Sitting in the fourth seat, after the blinds (forced opening bets) of pounds 1, pounds 1, pounds 2 and pounds 5, I found 4K !K #Q #J, a very strong hand. I checked, hoping to put in a check-raise after someone else had bet.
But no one did. Two of the blinds called the pounds 5, and the pounds 5 opener declined his option to raise. The pot was now pounds 20. The flop came down 2K-#5-#7. The opener now bet pounds 20.
What is the right play here? Of course, my trips are best at this point. I raised pounds 50, to test him and to dissuade anyone else from drawing. If I have only, say, pounds 100 more, I think my raise is correct, because I want to see the hand through. But I'm sitting on pounds 500. Do I want to commit all this money? No - or, more precisely, not yet.
When the two other players folded, the original bettor raised me back pounds 200. Ouch! I should not have given him the chance to do that. Because it is pretty obvious, if you know Omaha, what he's got. It is a flush draw and a straight draw, with a hand such as #A #4 26 48, and two shots to hit it: a total of 16 cards.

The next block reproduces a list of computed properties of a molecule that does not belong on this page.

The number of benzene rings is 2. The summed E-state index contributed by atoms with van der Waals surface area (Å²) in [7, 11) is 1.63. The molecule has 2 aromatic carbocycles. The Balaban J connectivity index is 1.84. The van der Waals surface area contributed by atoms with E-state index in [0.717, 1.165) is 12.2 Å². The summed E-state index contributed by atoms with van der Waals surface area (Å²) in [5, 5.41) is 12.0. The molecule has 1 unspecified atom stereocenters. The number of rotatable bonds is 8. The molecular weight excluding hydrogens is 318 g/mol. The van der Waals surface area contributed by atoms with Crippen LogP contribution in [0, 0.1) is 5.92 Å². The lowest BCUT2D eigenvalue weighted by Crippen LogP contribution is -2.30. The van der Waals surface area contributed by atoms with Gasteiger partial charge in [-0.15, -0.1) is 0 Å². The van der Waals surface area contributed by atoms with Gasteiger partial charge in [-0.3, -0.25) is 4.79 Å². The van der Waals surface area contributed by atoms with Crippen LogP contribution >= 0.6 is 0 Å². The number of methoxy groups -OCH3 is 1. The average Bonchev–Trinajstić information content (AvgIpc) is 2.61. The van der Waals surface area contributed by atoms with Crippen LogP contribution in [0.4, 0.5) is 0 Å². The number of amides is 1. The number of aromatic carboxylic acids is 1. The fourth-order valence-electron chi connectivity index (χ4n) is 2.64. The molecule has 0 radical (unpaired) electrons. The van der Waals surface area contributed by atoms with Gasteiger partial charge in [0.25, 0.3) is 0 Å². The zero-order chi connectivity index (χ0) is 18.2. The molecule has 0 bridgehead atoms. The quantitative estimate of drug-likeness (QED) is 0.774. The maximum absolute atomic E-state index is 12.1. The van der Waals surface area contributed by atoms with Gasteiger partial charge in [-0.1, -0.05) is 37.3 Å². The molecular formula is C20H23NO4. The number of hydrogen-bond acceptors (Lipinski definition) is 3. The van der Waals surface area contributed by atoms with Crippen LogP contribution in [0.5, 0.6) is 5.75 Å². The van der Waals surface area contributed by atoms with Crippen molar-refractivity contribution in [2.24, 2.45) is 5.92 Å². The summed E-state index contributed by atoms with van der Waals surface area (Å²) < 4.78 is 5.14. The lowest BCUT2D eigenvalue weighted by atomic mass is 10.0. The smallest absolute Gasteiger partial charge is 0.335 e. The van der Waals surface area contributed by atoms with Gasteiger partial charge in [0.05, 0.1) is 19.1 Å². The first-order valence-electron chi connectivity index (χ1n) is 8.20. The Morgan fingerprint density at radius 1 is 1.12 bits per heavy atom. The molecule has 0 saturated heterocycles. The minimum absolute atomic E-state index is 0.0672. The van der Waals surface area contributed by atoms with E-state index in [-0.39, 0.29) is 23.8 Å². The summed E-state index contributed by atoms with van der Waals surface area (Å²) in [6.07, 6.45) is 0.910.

I re-raised anyway. The chances of his improving are about evens. The next card was no help to either of us. Now, with only one card to come, it is about 2-1 against him - in other words I am the 2-1 on favourite. This is when I should have bet! If I had merely called before the flop and he had hit a good card, I could have folded cheaply.
If, as happened, a blank had come down, then I could have bet with the odds in my favour. I would have lost anyway, because he hit a straight on the river (last card). But does not alter the validity of this line of argument.
A tricky sum: six diamonds to a flush (nine are left, less my #Q and #J in hand, and the #K which will give me quads) and 10 cards to hit a straight (three threes, two sixes, two eights and three nines, discounting the low diamonds).Reuse content